Sulgrave Manor Trust

Projecting the Past into the Future

Sulgrave Manor is, according to its visitors' book, 'a hidden gem', 'best visit we've ever had', 'a reminder of how much I love history', 'cool', 'awesome'. 20,000 visitors a year take away overwhelmingly positive memories of this unique site. Despite striving hard to earn its living constantly since it opened in 1921, continually adding to its portfolio of activities, it is now in desperate need of help if it is to survive.

history Campaign has now closed

It ran from to




  • Arts/Culture/HeritageArts/Culture/Heritage


  • Children (3-18)Children (3-18)
  • Older PeopleOlder People
  • Women & GirlsWomen & Girls
  • Young People (18-30)Young People (18-30)
  • OtherOther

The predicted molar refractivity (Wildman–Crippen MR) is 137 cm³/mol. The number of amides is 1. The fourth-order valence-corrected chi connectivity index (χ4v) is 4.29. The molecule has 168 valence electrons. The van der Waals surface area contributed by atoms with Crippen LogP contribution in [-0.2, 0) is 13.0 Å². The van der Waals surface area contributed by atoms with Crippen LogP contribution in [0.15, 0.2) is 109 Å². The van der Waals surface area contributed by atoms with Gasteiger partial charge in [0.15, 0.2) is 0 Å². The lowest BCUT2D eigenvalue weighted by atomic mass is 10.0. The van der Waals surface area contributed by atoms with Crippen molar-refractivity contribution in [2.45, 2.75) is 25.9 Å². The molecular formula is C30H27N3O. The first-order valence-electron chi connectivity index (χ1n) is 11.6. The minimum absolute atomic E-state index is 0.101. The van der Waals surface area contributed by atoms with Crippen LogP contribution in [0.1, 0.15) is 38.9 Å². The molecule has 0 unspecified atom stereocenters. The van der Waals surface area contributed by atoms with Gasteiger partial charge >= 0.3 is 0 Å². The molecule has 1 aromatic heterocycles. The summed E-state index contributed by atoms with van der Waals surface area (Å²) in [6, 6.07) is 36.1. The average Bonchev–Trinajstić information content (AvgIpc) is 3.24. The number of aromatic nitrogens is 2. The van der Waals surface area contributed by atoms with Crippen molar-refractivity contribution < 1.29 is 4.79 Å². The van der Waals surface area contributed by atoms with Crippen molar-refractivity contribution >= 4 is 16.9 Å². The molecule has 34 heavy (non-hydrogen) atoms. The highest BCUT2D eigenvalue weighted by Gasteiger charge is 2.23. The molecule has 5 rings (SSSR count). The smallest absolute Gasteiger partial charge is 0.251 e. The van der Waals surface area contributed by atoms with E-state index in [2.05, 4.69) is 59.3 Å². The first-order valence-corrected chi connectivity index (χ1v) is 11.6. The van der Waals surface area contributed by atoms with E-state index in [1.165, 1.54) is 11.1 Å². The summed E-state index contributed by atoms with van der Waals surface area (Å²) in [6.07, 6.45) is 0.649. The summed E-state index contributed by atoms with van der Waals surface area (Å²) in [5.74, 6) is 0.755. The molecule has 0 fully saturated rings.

The Sulgrave Manor Board would be grateful for help in its endeavours to retain for future generations a unique house by contributions to its core costs. Our heating, lighting, rates and insurance annual bill is £38,000 and routine maintenance and security a further £20,000. The National Trust recently stated that four out of five of its houses could not cover their own costs. Without any large organisational backing, our situation is even more difficult. Even our best efforts to earn money fail to cover the overheads totally and any help would be most welcome. While there are many 16th/17th century manor houses in the UK worthy of support, Sulgrave Manor has two especial claims to fame. The house was built by Lawrence Washington, the five times great-grandfather of the first US President and lived in by four generations of the family. Its unique transatlantic resonance was further developed by being purchased in 1914 by the British Peace Centenary Appeal to be an eternal symbol of Anglo-American friendship. It is held in trust for the peoples of the United Kingdom and the United States and receives no governmental funding at all. In the last few years, as Sulgrave Manor moves towards its own centenary, additional attractions for families and young visitors have been provided; new parts of the garden have been developed; an annual programme of new exhibitions has been added; an outreach programme has been established; the historic house has been reroofed; conservation practices have been improved and new buildings (erected to expand the schools work, with the help of the Heritage Lottery Fund and the Garfield Weston Foundation, amongst others) have been exploited also to provide a venue for weddings and additional facilities for visitors. A partnership has been established with The George Washington Birthplace National Monument in Virginia; John Washington, the emigrant, has been brought into more prominence on site; groups from the People to People Student Ambassador programme for American High Schools and US campuses in the UK are regular visitors; US holidays are routinely celebrated and the George Watson Chair of of American History, Literature and Institutions”, founded in 1919, has been reinstated. Each of the programmes of activities makes a contribution to the core costs of the Manor – but, most years, not enough to cover them totally. Nor enough to fund the crucial conservation and development work upon which the ongoing prosperity of the Manor depends. Essential projects, from the mundane to the exciting – repairs to the potentially dangerous carpark, the expansion of our education work – are repeatedly “put on hold”. A small and dedicated staff work hard to make elbow grease, ingenuity and passion substitute for adequate resources with a degree of success that astounds in some areas and disappoints in others. The trustees and National Society of Colonial Dames of America (NSCDA), our continuing supporters since the 1920s, struggle for donations in an increasingly competitive arena. The core work of the House continues, in pursuit of its recently revamped Mission statement : To embody the rich network of links between the peoples of the United States and United Kingdom and to make it meaningful for all visitors To share with visitors of all ages the heritage and history embodied in the house and the estate so that they leave determined to find out more To preserve and develop the estate for future generations. The guided tours regularly receive high praise from both the independent visitor and the booked groups, with the number of the latter having doubled in the last four years. In the last two years we have won four Renaissance Heritage Northamptonshire Awards including both ‘People’s Choice’, based on public voting. We are hoping to receive accreditation as a museum in the next few weeks. Our visitors come from all over the UK and from abroad. 11,000 school children visit us each year on a special programme geared closely to the National Curriculum. A measure of its success is the number of young visitors in their teens or twenties who comment “I remember coming here with the school” and the number of families who visit because their child wanted to come back. Every day brings more ideas, more possibilities and more enthusiastic visitors. But not, unfortunately, enough money.